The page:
JCT: Can a variation issued after Practical Completion reduce a Contractor's exposure to LADs?

A contractor completes a project in 50 weeks (JCT Major Projects). The Contract completion dates was 40 weeks after commencement on site and therefore the project is finished 10 weeks late.

After week 40 the CA issues a certificate of non-completion and the Employer deducts LADs from the Contractor for a period of 10 weeks up to the issue of a Practical Completion certificate (50 weeks).

In the week after PC is granted an instruction is issued requesting the Contractor complete a variation which results in a further 2 weeks work being carried out. The Contractor carries out the work which under normal circumstances would be considered a Relevant Event and would entitle the Contractor to an EOT.

Using the “net” approach when considering EOT requests would the contractor be entitled to a revised Completion Date after 42 weeks, and with PC being achieved on week 50 would the Employer’s LAD recovery reduce from 10 weeks to 8 weeks?

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I’d be interested in the answer to this one. Personally, I don’t think any contractual provisions that allow the granting of an EoT after PC should apply here, as I believe the intent of such provisions are to review pre PC events, further information provided etc and to determine the completion date accordingly.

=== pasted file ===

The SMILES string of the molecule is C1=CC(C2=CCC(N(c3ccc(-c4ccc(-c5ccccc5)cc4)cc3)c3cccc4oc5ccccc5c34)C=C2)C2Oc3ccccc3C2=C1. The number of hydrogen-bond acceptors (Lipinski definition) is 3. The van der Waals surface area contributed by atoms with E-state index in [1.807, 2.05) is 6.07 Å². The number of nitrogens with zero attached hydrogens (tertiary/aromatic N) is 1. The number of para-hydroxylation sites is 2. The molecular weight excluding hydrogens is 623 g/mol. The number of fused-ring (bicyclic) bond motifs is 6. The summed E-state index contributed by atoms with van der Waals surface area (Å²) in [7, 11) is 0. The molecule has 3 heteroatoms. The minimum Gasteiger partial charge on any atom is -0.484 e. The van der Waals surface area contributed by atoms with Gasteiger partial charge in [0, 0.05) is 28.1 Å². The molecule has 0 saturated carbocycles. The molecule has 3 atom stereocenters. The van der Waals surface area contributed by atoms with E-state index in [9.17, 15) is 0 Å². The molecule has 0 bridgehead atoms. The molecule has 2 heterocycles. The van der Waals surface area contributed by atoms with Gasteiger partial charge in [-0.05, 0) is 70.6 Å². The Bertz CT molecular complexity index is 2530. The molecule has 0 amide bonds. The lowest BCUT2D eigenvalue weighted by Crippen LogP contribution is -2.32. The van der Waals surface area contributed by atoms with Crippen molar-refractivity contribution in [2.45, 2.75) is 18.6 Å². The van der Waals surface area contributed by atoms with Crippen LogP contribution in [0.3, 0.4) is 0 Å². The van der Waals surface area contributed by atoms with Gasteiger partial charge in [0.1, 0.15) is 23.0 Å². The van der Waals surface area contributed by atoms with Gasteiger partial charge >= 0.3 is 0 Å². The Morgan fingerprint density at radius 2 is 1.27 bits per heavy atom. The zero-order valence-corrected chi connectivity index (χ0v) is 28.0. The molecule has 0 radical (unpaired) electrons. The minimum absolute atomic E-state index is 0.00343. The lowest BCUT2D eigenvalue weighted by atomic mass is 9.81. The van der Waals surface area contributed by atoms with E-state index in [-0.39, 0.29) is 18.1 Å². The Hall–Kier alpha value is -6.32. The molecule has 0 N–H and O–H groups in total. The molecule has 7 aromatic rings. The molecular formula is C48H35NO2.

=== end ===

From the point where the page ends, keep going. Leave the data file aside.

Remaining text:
In my opinion, if there were no grounds for an EoT up to PC, the entitlement to LAD’s stands. In turn, the contractor is entitled to the cost of all preliminaries incurred (not necessarily on a pro rata basis from the contract rates) for essentially returning to site a week after PC to undertake the variation.

The quick and easy answer is no.

The general principal is that a CA only has power to issue an instruction requiring a variation after PC if the contract expressly allows for it. JCT is a bit vague on this point, but case law also says that, under JCT contract, the contractor’s obligation to comply with instructions requiring a variation ends at PC. So whilst the CA may be able to issue an instruction to carry out extra work, the contractor is not obliged to do the work.

In your example, the contractor did carry out the work, but as it is not work that would delay completion (as completion has already occurred) then it would have no affect on the amount of liquidated damages charged. It does not matter that it would have been a Relevant Event had it been instructed before PC because it was not instructed before PC and is therefore not an event that could cause completion to be delayed.